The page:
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City City Women's Clubs For Trading Stamps -nyt19151030b
CITY WOMEN'S CLUBS FOR TRADING STAMPS
Indore Miss Helen Boswell's Resolution After an Exciting Discussion
TABLE ARMENIAN PROTEST
Delegates refuse to take Action on Turkish Atrocities --- Convention Divided on Suffrage
OCTOBER 30, 1915
Federation Remains Neutral.
The second flurry came when Miss Amy Fay, as representing the Women's Philharmonic Society, put before the Federation a resolution protesting against the atrocities of the Turks upon the Armenians and pledging the organization to do all in its power to bring about intervention by the Government of the United States.
There were cries of "We're neutral !" when the resolution was read, and several women got up and shouted that the whole proceeding was out of order. The opposition developed strength and in the end a motion to table the resolution was carried.
There were some 1,800 women present when Mrs. Eugene J. Grant called, the convention to order. By the time the convention got down to work the room was filled and in the confusion at the door many struggled to get in. The convention put into practice the new were 381 delegates and 186 alternates, representing 245 clubs. Seventeen new clubs were admitted to the Federation, the largest being the National Opera Club of America, of which Mme. President, and which has 800 members.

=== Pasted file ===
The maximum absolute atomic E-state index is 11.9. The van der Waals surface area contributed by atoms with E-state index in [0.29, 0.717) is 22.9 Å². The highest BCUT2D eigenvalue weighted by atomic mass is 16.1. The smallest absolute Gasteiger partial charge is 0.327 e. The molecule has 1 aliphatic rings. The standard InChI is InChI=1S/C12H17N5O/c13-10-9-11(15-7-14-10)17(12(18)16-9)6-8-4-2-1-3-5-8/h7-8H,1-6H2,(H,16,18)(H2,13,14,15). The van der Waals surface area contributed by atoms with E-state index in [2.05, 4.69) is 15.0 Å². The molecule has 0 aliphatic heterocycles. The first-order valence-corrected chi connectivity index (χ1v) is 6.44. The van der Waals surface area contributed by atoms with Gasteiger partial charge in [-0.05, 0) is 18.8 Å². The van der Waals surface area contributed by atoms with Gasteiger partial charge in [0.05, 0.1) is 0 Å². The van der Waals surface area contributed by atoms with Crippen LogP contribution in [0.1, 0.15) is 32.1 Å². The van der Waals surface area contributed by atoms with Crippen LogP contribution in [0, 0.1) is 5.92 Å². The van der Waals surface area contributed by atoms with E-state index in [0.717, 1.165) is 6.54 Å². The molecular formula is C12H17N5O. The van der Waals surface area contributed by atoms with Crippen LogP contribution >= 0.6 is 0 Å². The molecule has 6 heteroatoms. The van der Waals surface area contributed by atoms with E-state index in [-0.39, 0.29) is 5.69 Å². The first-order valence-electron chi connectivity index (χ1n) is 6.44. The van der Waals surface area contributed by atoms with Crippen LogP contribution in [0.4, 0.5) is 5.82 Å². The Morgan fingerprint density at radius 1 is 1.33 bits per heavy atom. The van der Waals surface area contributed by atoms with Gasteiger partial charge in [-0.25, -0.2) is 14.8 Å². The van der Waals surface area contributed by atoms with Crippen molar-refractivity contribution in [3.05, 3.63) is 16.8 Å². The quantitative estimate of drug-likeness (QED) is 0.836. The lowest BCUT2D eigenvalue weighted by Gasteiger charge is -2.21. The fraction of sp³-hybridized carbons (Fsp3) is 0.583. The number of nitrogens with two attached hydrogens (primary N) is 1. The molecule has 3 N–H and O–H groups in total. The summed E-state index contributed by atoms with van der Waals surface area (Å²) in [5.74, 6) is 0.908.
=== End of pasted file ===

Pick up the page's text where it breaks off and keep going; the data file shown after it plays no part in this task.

The Scholarship Committee reported and $500 was raised for the Scholarship Fund. Of this amount $219 came from a teacher in the public schools and was a gift of the amount paid by the fund for this teacher's expenses during the two years she was a student in the Normal School.
Mrs. William Grant Brown, of the Biennial Board, announced that the National Federation of Women's Clubs would meet in the seventh Regiment Armory in May next.
An appeal for the City Federation Hotel, a home for working girls at 462 West Twenty-second Street, was made by Mrs. Emile Glogau.
The convention went on record as favoring the Consumer's League appeal for early Christmas shopping. It also called upon its members to stop the practice of ordering goods sent home C. O. D. and then not accepting them.
The convention adopted a resolution asking Congress to establish a national leprosarium.
At the request of the Brooklyn Women's Single Tax Club, there was adopted after much discussion a resolution disapproving Article X., of the proposed Constitution.
A hard copy of this article or hundreds of others from the time of the Armenian Genocide can be found in The Armenian Genocide: News Accounts From The American Press: 1915-1922